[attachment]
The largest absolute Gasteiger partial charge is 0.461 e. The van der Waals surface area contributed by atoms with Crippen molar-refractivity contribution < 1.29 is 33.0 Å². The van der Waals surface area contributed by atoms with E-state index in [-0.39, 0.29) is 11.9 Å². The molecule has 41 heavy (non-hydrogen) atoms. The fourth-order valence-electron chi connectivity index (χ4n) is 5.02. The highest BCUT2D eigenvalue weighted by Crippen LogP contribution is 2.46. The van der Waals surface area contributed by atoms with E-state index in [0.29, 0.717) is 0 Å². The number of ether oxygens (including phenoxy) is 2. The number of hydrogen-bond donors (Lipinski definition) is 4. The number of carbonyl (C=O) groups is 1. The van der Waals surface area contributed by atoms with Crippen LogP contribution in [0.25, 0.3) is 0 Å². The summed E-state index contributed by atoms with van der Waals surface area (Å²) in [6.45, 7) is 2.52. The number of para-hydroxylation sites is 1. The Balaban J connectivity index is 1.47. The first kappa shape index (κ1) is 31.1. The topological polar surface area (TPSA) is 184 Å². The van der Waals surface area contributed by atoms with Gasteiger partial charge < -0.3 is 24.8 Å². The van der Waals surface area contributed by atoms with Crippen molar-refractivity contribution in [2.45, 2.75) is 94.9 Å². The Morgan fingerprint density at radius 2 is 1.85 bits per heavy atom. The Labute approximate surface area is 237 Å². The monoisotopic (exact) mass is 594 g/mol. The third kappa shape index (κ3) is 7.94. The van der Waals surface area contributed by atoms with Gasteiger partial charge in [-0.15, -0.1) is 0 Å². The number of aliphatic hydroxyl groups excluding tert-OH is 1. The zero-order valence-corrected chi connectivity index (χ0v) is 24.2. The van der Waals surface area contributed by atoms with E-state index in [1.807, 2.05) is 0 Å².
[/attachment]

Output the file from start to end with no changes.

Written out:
The largest absolute Gasteiger partial charge is 0.461 e. The van der Waals surface area contributed by atoms with Crippen molar-refractivity contribution < 1.29 is 33.0 Å². The van der Waals surface area contributed by atoms with E-state index in [-0.39, 0.29) is 11.9 Å². The molecule has 41 heavy (non-hydrogen) atoms. The fourth-order valence-electron chi connectivity index (χ4n) is 5.02. The highest BCUT2D eigenvalue weighted by Crippen LogP contribution is 2.46. The van der Waals surface area contributed by atoms with E-state index in [0.29, 0.717) is 0 Å². The number of ether oxygens (including phenoxy) is 2. The number of hydrogen-bond donors (Lipinski definition) is 4. The number of carbonyl (C=O) groups is 1. The van der Waals surface area contributed by atoms with Crippen LogP contribution in [0.25, 0.3) is 0 Å². The summed E-state index contributed by atoms with van der Waals surface area (Å²) in [6.45, 7) is 2.52. The number of para-hydroxylation sites is 1. The Balaban J connectivity index is 1.47. The first kappa shape index (κ1) is 31.1. The topological polar surface area (TPSA) is 184 Å². The van der Waals surface area contributed by atoms with Gasteiger partial charge < -0.3 is 24.8 Å². The van der Waals surface area contributed by atoms with Crippen molar-refractivity contribution in [2.45, 2.75) is 94.9 Å². The Morgan fingerprint density at radius 2 is 1.85 bits per heavy atom. The Labute approximate surface area is 237 Å². The monoisotopic (exact) mass is 594 g/mol. The third kappa shape index (κ3) is 7.94. The van der Waals surface area contributed by atoms with Gasteiger partial charge in [-0.15, -0.1) is 0 Å². The number of aliphatic hydroxyl groups excluding tert-OH is 1. The zero-order valence-corrected chi connectivity index (χ0v) is 24.2. The van der Waals surface area contributed by atoms with E-state index in [1.807, 2.05) is 0 Å².